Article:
Based on the evidence and the arguments set forth above, I reject petitioner's claim that the jury would have viewed this case and Conrad's credibility in a new light if he had admitted his involvement in drugs. Even without that admission, the record provided the jury with a strong basis to suspect perhaps even to know that Conrad had lied when he disavowed such activities. In addition, to the extent there is any validity to the notion that the jury would have been even slightly surprised that Conrad and the Tullonges were involved in drug-dealing, such evidence related to an issue that was collateral to petitioner's guilt.

Because I conclude that the jury already knew or, at least, strongly suspected that Conrad had lied when he denied his drug involvement, I find that confirmation of that fact would not have had any substantial impact on Conrad's credibility, nor would it have given rise to "a significant chance that this added item, developed by skilled counsel ... could have induced a reasonable doubt in the minds of enough jurors to avoid a conviction." Seijo, 514 F.2d at 1364 (quoting United States v. Sperling, 506 F.2d 1323, 1333 (2d Cir. 1974)).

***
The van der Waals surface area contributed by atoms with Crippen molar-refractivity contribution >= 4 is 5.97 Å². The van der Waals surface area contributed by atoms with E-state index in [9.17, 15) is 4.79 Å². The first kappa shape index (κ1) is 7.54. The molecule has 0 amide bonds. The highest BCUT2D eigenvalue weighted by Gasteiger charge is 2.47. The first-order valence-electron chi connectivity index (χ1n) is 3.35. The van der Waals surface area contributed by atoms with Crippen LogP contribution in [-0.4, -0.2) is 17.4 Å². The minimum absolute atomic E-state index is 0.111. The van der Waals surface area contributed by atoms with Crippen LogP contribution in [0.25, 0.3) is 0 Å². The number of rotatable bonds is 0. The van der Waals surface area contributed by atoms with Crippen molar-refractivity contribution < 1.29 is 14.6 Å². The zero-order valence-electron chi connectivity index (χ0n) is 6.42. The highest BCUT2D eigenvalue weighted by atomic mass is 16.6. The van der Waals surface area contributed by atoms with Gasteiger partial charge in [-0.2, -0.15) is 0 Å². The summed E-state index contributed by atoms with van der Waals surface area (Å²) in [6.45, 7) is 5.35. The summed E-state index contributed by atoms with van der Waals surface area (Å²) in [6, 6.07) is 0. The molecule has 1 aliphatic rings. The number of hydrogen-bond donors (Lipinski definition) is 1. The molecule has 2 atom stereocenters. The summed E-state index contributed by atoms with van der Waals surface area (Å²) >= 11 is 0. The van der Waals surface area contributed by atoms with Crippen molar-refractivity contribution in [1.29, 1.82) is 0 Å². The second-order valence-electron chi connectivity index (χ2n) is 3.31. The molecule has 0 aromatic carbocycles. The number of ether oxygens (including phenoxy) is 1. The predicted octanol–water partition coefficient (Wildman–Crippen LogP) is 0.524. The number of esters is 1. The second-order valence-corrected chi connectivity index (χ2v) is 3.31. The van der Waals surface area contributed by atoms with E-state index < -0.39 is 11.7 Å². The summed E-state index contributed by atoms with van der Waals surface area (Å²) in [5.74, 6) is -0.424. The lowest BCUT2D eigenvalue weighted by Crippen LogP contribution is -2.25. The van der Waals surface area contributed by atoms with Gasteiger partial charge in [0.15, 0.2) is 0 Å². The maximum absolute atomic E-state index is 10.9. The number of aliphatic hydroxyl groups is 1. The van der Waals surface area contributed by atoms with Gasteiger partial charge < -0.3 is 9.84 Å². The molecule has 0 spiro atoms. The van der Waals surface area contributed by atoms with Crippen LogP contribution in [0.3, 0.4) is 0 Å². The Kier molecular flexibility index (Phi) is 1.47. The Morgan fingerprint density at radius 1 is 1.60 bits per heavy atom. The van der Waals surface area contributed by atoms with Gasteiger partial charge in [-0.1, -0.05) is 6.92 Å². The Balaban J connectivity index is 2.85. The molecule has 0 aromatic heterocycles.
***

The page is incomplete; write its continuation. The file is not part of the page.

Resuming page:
ii. The Independent Evidence of Petitioner's Guilt

Even assuming that the jury would have rejected all of Conrad's testimony upon learning that he was not truthful about his and his relatives' involvement with narcotics, petitioner would still fail to establish that he is entitled to a new trial, because Conrad's testimony was far from the only evidence linking petitioner to Conrad's shooting. Indeed, even setting aside all of Conrad's testimony, there was ample evidence from which a jury could have found that petitioner abducted Conrad and attempted to murder him.